WASHINGTON (AP) _ The introduction of the pill coincided with sweeping changes in U.S. birth patterns, but any cause-and-effect relationship between the pill and the number of babies born is unclear a quarter-century later.

Nonetheless, as use of birth control pills was soaring in the 1960s, the nation's total birth rate was plummeting.

By 1965, the pill was the most popular method of birth control, with 23.9 percent of married woman choosing this method of contraception.

The same year, 1,000 typical American women could have been expected to have 2,913 children during their lifetimes, according to figures compiled by the National Center for Health Statistics.

By 1973, that 1,000-women estimate had fallen to 1,879 children, and the figure for 1981 - the most recent available - was 1,815.

Pill use, by comparison, peaked in 1973 at 36.1 percent of married women before declining because of concerns about health risks and other side effects. The 1982 edition of the government's National Survey of Family Growth says 19.8 percent of married women used the pill.

The nation's birth rate has remained relatively constant in the last few years, although there has been some increase in the number of babies born. Officials at the U.S. Census Bureau attribute the increase to the large number of women, born during the post-World War II baby boom, entering the childbearing ages of 15-44.

Demographers, however, are cautious about drawing direct parallels between the use of birth control pills and changes in fertility.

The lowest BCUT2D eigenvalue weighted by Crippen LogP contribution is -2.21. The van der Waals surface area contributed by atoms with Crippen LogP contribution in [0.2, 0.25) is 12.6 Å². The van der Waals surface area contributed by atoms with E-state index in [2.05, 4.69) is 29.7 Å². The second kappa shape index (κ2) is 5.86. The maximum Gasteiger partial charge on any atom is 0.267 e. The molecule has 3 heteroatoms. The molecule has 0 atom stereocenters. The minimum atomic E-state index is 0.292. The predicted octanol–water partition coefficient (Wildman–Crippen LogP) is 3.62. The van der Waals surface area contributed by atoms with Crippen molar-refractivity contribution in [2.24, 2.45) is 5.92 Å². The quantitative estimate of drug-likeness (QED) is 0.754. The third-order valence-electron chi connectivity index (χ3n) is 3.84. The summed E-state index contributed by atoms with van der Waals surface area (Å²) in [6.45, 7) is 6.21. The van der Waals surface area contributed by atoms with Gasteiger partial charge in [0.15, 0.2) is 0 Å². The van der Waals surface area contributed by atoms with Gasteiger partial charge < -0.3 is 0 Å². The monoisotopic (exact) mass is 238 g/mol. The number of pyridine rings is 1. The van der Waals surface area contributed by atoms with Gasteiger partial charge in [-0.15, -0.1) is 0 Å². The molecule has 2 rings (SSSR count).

Other factors have also been involved, the experts point out.

For example, intrauterine devices have more or less paralleled the use of birth control pills, although in smaller numbers.

Used by only 1.2 percent of married women in 1965, IUD usage peaked at 9.6 percent in 1973 and declined to 7.1 percent by 1982.

Also, changes in fertility rates have occurred in past years, independently from the development of new methods of birth control or legal abortions.

In the Depression years of the 1930s, for example, the birth rates for Americans struggling with economic hardships fell to historic lows which were only equaled in this decade.

A change in the attitude of young people toward childbearing also occurred during the 1960s and 1970s, sociologists note.

The post-World War II baby boom generation was one in which women sought greater equality in education and careers, and often postponed marriage and childbearing.

Government studies found that between 1970 and 1979, the number of women who had their first child after age 30 increased by 66 percent.

The presence of more effective methods of contraception likely contributed to this in some cases, but not all.

And, since abortions became legal, that also has become an increasingly common method of dealing with unwanted pregnancy - rising from 13.2 abortions per 1,000 women aged 15 to 44 in 1972, to 28.8 per 1,000 in 1982.

Married women recorded 216,000 abortions in 1973, a total which increased to 299,000 in 1981. Meanwhile, abortions to single women climbed from 528,000 to 1,279,000.